What You and Your Teen Need to Know About The Pill’s “Lifetime Risk of Depression”

 In Articles, Drenda On Guard, Government

“The pill”—which, unfortunately, needs no elaboration— has again made headlines for adverse effects, namely as a catalyst for “an increased lifetime risk of depression among teens.” 1

Just this past June, a study of more than half a million women found that those who started on oral contraceptives as teens had a 130% higher rate of depression over their lifetimes. While adult depression diminished after the first two years of taking oral contraceptives, teenage users’ depression persisted indefinitely even after they stopped taking the pill.

This study expounds on previous research linking oral contraceptives to depression,2 including a 2019 study that showed that 16-year-old girls who took the pill reported more crying, eating disorders, and sleep disturbances than girls of the same age who didn’t use oral contraceptives.3

Is this a surprise to anyone? You don’t need a Ph.D. to correlate a drug that shuts down a woman’s natural production of hormones with mood disorders and depression. However, what the science ignores and cannot explain are the spiritual ramifications to the teenager who is taking the pill to prevent pregnancy.

I can because I’ve lived it. While I may have not experienced the “side effects” of the pill, I’ve been through the depression that comes through sexual relationships as a teen before marriage. I can honestly say that it was the darkest period of my life.

First, I take issue with how the word “depression” is tossed around as a purely physiological disorder completely detached from the soul and spirit. Notably, there is no brain scan or blood test that can diagnose depression.

According to the latest Diagnostic and Statistical Manual of Mental Disorders, the criteria for depression includes feelings of sadness, emptiness, hopelessness, worthlessness, guilt, failure, self-blame, death, and suicide.4

What other medical condition is defined by a human being’s assessment of self-worth or will to live? None! The Bible aptly identifies depression as “a spirit of despair.”5 As a teen, my despair ran so deep that there were times I considered suicide.

Second, I reject the culture’s normalization of teenage girls’ use of the pill as birth control. God’s Word is clear that marriage is a holy union where two people become “one flesh.”6 God tells us to “flee from sexual immorality” as it is sin against one’s own body.7 His admonishments are not to withhold or punish us but to protect us!

The relationships I found myself in as a teen led to heartbreak and worse. I can only imagine how the depression I experienced would have been multiplied by the pill.  According to the latest research, I may have dealt with it indefinitely. While scientists are still trying to connect the links between birth control use by children and the feeling of sadness, I know it is a spiritual matter!  As a teen, I was looking for love, identity, and intimacy that I could only receive through Jesus Christ.

If you have a teenager or are one yourself, please do not ignore the adverse effects of the pill itself. While the pill is prescribed to treat acne and PMS, the adverse effects can far outweigh any benefit. It has been linked to blood clot injuries, breast cancer, autoimmune disorders, multiple sclerosis, Crohn’s disease, and now lifetime depression but nonetheless, has been given a medical pass for over 50 years.8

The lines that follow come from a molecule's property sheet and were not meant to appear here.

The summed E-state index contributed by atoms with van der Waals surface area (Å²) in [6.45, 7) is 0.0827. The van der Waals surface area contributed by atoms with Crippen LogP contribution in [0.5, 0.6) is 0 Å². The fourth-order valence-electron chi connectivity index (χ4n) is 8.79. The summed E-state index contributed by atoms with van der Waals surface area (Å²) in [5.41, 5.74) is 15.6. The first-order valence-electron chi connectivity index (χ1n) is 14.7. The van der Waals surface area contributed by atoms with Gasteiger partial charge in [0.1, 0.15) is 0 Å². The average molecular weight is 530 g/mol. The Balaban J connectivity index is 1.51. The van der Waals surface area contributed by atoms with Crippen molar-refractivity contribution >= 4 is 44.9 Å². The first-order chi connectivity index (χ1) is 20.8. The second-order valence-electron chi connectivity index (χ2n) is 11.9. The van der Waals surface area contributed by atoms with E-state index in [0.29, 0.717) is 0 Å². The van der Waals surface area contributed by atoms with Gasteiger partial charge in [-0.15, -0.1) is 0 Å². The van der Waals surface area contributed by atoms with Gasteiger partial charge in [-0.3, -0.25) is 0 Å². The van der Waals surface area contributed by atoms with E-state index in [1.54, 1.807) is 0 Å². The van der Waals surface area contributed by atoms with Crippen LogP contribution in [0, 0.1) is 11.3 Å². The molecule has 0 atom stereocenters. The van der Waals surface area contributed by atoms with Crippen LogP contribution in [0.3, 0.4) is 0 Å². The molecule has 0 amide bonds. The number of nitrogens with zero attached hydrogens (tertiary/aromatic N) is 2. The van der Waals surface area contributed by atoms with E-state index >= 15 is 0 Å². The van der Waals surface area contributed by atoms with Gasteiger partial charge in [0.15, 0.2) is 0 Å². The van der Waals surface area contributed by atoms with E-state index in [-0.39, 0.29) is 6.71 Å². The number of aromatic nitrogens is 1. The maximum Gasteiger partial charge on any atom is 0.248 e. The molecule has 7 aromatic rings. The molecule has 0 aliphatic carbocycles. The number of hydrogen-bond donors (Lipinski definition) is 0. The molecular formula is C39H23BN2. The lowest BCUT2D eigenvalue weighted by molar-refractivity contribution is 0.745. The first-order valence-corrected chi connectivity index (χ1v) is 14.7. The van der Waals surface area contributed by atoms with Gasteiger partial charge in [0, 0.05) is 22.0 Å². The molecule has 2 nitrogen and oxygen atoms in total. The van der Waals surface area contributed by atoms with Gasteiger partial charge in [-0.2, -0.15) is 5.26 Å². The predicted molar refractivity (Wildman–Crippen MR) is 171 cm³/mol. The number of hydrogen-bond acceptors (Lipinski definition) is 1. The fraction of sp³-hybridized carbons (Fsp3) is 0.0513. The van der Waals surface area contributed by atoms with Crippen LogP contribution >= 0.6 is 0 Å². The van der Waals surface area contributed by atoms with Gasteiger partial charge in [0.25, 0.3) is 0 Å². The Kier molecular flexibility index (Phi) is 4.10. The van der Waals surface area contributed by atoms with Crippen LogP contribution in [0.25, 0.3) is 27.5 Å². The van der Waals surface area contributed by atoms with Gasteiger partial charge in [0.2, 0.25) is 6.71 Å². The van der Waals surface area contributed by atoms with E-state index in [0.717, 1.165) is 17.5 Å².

Equally if not more important, teens must guard their hearts and souls from opening a door to a spirit of depression or despair through premarital sexual relationships. If you’re a parent, be open with your daughters (and sons) about what the Bible teaches about sexual morality. Pray for your children to seek intimacy with Jesus and show them how to do it!

To delve into the agenda of the pharmaceutical industry, including the collaboration between medicine and political groups in developing and marketing the pill, check out Drenda’s book Fight Like Heaven! A Cultural Guide to Living on Guard.

If you are battling negative emotions such as depression, Drenda’s book Better Than You Feel: Making Your Emotions Work For You can help you take authority over these feelings and find freedom, purpose, and your identity in Him.

Also, be sure to SUBSCRIBE to Drenda’s YouTube channel, Drenda on Guard, where you will hear the uncensored truth and a Kingdom perspective on news and current events that affect you.

1. Johansson, T., Vinther Larsen, S., Bui, M., Ek, WE., Karlsson, T., and Johansson, Å., “Population-based Cohort Study of Oral Contraceptive Use and Risk of Depression,” Epidemiology and Psychiatric Sciences, June 12, 2023; 32:e39. doi: 10.1017/S2045796023000525.
2. Skovlund, CW, Morch, LS, Kessing, LV, and Lidegaard, Ø, “Association of Hormonal Contraception with Depression,” November 1, 2016, JAMA Psychiatry, 2016 November 1; 73(11):1154–1162, doi:10.1001/jamapsychiatry.2016.2387.
3. de Wit, AE, Booij, SH, Giltay, EJ, Joffe, H, Schoevers, RA, and Oldehinkel, AJ, “Association of Use of Oral Contraceptives with Depressive Symptoms Among Adolescents and Young Women,” JAMA Psychiatry, January 1, 2020; 77(1):52–59. doi:10.1001/jamapsychiatry.2019.2838.
4. “Signs and Symptoms of Depression,” https://www.psychologytoday.com/ca/basics/depression/signs-depression#what-are-the-major-signs-of-depression.
5. Isaiah 61:2-3 (NIV)
6. Matthew 19:5 (ESV)
7. 1 Corinthians 6:18 (ESV)
8. Gaskins, Mike, In the Name of the Pill, 2019.

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